Theorem 1.10 Let ${\displaystyle \Delta }$  be a finite group.
(i) The order of an element ${\displaystyle a\in \Delta }$  divides the order ${\displaystyle |\Delta |}$  of the group.
(ii) If a prime number ${\displaystyle p}$  divides ${\displaystyle |\Delta |}$ , then there exists an element ${\displaystyle a\in \Delta }$  of order ${\displaystyle p}$ .
• 2010, A. R. Vasishta, A. K. Vasishta, Modern Algebra, Krishna Prakashan Media, 60th Edition, page 180,
Since in a finite group the order of an element must be a divisor of the order of the group, therefore o (a) cannot be 3 and so we must have o (a)=4=the order of the group G.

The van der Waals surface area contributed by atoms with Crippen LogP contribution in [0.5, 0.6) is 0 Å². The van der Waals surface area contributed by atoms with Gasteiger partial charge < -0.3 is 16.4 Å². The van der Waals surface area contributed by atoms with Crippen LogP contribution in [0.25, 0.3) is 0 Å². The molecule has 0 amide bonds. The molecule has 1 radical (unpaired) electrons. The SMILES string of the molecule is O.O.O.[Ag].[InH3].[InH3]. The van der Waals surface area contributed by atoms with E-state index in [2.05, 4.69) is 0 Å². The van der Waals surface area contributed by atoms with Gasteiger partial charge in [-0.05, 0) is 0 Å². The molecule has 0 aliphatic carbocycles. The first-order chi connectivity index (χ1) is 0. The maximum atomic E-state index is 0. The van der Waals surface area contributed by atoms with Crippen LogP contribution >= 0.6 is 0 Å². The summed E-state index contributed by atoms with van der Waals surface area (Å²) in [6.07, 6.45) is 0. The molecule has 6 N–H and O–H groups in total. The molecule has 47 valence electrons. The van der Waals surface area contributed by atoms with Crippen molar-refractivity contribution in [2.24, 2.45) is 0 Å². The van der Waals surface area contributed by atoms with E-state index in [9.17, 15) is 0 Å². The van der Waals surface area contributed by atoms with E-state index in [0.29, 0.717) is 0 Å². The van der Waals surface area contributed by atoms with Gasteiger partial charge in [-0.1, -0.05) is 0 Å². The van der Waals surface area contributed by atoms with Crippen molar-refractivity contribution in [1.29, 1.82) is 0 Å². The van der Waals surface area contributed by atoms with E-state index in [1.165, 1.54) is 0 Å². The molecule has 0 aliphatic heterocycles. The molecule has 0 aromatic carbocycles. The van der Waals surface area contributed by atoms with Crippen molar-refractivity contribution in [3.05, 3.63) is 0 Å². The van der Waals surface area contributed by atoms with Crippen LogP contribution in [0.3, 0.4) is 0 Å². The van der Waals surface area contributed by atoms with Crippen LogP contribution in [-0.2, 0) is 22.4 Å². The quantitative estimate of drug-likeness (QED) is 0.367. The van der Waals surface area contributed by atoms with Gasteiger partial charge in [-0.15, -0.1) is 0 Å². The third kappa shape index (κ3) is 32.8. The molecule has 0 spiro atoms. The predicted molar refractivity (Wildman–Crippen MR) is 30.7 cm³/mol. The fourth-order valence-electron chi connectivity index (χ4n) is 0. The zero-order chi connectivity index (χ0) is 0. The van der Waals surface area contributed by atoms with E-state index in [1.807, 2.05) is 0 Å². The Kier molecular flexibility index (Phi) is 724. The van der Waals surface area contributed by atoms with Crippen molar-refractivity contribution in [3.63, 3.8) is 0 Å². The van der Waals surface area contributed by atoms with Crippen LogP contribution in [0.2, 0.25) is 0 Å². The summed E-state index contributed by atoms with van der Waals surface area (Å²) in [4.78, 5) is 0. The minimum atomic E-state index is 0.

20. (graph theory) The number of vertices in a graph.
21. (order theory) A partially ordered set.
22. (order theory) The relation on a partially ordered set that determines that it is, in fact, a partially ordered set.
23. (algebra) The sum of the exponents on the variables in a monomial, or the highest such among all monomials in a polynomial.
A quadratic polynomial, ${\displaystyle ax^{2}+bx+c,}$  is said to be of order (or degree) 2.
24. (finance) A written direction to furnish someone with money or property; compare money order, postal order.
• 1763, James Boswell, in Gordon Turnbull (ed.), London Journal 1762–1763, Penguin 2014, p. 233:
I then walked to Cochrane's & got an order on Sir Charles Asgill for my money.

Expressions

With prefixes

• Swahili: oda

#### Translations

The translations below need to be checked and inserted above into the appropriate translation tables. See instructions at Wiktionary:Entry layout § Translations.

### Verb